The Williamsons were from the Shetland Islands, and were Mathewson, Larenson, Thomason etc. back to the 1500s where they were Norn speaking udallers (crofters, shepherds, and fishermen). The genealogy is from highly educated Williamsons and Mathewsons from the 19th Century residing in our home village of Gardie, MId Yell, Shetland. My uncle's Y chromosome is R1a1 - "New Scandinavian" and almost all his non Shetland matches are in Norway and Sweden.

    My uncle and I match a 4th cousin in Shetland whose 4 grandparents were born there. All of us match a Norwegian on the very same segment, and at the predicted 4th cousin level. So autosomal evidence.

    It would be more difficult to prove the Scandinavian heritage of the three of my grandparents born in the Danelaw in England. Both of my father's parents were born in coastal East Anglia.
    That surname spelling is interesting and probably shows the changes throughout the generations. I can only trace my Y DNA line back to the late 1700s in the Lincolnshire, which from what I read was part of Danelaw. My surname is Tomlinson which isn't Scandinavian. There is no way to prove with records my Y-DNA, or autosomal DNA, is Danish/Scandinavian, however I get 2% Scandinavian on 23andMe (a tiny amount) and 28% on FTDNA (no doubt mostly British), I get Danish on Eurogenes oracles, I have between 6-8.7cM Danish matches on 23andMe (a distant amount) and my ancestors were in a Danelaw region. Putting that all together I could guess I have a small amount of distant Danish ancestry with no hard evidence. I'm envious of those of you who have recent ancestry, making it easier to prove
    Ancestry on paper: English, Scottish, Irish, Welsh, Croatian, Ashkenazi, Polish and Māori.

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    Oh, it was pretty easy really...
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    Not sure if I have any confirmed but I have people I share with that are heavily Scandinavian on 23andme and my Scandinavian percentage on my Ancestry Composition is 6%. Carlson is a surname I've seen(has a number of origins though) but I'm unsure on if I have any... Not as sure as Salkin on mine.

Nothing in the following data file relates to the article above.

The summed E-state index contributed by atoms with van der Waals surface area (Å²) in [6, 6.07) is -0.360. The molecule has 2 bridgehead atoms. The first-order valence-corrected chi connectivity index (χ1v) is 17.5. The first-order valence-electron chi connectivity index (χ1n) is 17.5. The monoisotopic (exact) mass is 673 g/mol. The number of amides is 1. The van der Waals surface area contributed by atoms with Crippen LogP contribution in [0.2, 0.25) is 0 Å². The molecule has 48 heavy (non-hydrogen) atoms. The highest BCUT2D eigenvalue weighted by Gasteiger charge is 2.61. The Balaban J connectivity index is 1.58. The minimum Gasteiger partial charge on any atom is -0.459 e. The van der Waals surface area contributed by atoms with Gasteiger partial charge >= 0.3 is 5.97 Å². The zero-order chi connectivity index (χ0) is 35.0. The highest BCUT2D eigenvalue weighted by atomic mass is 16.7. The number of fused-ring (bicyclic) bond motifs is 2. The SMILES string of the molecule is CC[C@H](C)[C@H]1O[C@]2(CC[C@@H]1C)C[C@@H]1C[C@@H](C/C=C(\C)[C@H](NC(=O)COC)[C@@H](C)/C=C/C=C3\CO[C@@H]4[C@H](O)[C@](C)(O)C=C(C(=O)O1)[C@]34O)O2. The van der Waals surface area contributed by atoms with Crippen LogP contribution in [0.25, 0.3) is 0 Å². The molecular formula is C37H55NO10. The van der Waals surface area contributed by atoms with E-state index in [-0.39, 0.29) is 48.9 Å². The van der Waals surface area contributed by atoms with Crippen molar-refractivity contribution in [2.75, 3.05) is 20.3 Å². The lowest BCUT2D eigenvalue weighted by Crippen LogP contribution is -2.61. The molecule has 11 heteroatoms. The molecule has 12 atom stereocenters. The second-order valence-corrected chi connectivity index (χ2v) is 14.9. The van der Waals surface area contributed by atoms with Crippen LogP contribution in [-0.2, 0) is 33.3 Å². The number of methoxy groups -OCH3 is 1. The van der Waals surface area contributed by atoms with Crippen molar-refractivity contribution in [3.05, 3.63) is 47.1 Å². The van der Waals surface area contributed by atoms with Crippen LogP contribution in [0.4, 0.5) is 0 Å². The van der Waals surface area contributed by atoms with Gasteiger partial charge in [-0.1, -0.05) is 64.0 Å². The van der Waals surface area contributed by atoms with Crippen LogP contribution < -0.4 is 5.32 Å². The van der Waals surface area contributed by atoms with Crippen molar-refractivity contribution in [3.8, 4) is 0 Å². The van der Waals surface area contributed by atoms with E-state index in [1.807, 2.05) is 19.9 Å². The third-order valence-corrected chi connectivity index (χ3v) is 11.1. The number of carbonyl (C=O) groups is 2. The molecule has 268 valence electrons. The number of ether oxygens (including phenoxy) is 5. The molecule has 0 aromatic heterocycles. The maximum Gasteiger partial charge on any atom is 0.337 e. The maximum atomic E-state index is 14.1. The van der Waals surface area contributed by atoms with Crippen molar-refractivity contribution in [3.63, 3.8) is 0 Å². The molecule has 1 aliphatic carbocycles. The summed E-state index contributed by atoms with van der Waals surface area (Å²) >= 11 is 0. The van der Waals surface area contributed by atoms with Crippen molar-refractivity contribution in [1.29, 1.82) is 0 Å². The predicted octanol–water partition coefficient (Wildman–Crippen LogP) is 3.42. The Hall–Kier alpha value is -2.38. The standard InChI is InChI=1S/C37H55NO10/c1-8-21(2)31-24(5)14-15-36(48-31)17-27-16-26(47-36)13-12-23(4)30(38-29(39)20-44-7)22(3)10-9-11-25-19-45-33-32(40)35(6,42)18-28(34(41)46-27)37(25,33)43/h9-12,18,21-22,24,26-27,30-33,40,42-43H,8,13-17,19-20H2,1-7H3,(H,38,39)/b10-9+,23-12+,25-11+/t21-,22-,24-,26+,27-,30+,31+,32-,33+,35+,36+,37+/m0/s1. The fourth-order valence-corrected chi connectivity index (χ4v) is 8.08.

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    Quote Originally Posted by jtoml4 View Post
    This is probably more directed at those with ancestry from England, Ireland and Scotland but anyone can answer. Of those with English and Danish ancestry for example, how did you confirm the Danish? Did you manage to find a paper trail going quite a distance back? Or did you use a combination of Gedmatch, ancestor location in England and length of shared segments with others from that country to make an assumption to say yes, there is a good chance I have Danish/Scandinavian ancestry?

    This question is relevant for anyone with ancestry from Norway and Sweden as well
    I am used to comparing my results with Eurogenes K36, IMO the Fennoscandian
    brings good results.
    Its level seems pretty high in Eastern England.

    My mother who is Norman ( like me) has 12.85 % of it.
    and 36 % of North Sea ( K15). This component peaks in Norway.

    As Normand, most of my Nordic Ancestors came from Danelaw
    This origin is confirmed in the place names and in the agricultural vocabulary.

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    Quote Originally Posted by Helgenes50 View Post
    I am used to comparing my results with Eurogenes K36, IMO the Fennoscandian
    brings good results.
    Its level seems pretty high in Eastern England.

    My mother who is Norman ( like me) has 12.85 % of it.
    and 36 % of North Sea ( K15). This component peaks in Norway.

    As Normand, most of my Nordic Ancestors came from Danelaw
    This origin is confirmed in the place names and in the agricultural vocabulary.
    Interesting. I score 5.93% Fennoscandian and 30.49% North Sea on the K15. I should mention one of the surnames in my family tree is Hodgson, which apparently has Norse origin. The only surname in my tree that I know has Scandinavian origins.
    Ancestry on paper: English, Scottish, Irish, Welsh, Croatian, Ashkenazi, Polish and Māori.

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    If you dont love KAKAOBOLLS then some Scandinavian genes are clearly missing.